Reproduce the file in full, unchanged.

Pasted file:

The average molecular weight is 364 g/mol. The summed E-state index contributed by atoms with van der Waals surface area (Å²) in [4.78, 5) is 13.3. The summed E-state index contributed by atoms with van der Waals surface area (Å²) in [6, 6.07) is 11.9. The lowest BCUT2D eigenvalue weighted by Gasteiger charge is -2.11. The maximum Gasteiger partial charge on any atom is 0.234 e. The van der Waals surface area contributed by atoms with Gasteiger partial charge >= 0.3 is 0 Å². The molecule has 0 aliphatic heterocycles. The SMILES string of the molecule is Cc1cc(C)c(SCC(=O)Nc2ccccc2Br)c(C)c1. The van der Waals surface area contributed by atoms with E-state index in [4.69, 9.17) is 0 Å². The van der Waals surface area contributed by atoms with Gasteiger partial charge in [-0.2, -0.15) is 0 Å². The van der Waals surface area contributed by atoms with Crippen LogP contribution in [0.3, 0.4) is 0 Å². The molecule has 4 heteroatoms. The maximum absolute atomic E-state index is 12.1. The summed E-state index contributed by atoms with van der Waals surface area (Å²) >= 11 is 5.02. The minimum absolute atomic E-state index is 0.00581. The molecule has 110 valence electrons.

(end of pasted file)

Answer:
The average molecular weight is 364 g/mol. The summed E-state index contributed by atoms with van der Waals surface area (Å²) in [4.78, 5) is 13.3. The summed E-state index contributed by atoms with van der Waals surface area (Å²) in [6, 6.07) is 11.9. The lowest BCUT2D eigenvalue weighted by Gasteiger charge is -2.11. The maximum Gasteiger partial charge on any atom is 0.234 e. The van der Waals surface area contributed by atoms with Gasteiger partial charge >= 0.3 is 0 Å². The molecule has 0 aliphatic heterocycles. The SMILES string of the molecule is Cc1cc(C)c(SCC(=O)Nc2ccccc2Br)c(C)c1. The van der Waals surface area contributed by atoms with E-state index in [4.69, 9.17) is 0 Å². The van der Waals surface area contributed by atoms with Gasteiger partial charge in [-0.2, -0.15) is 0 Å². The van der Waals surface area contributed by atoms with Crippen LogP contribution in [0.3, 0.4) is 0 Å². The molecule has 4 heteroatoms. The maximum absolute atomic E-state index is 12.1. The summed E-state index contributed by atoms with van der Waals surface area (Å²) >= 11 is 5.02. The minimum absolute atomic E-state index is 0.00581. The molecule has 110 valence electrons.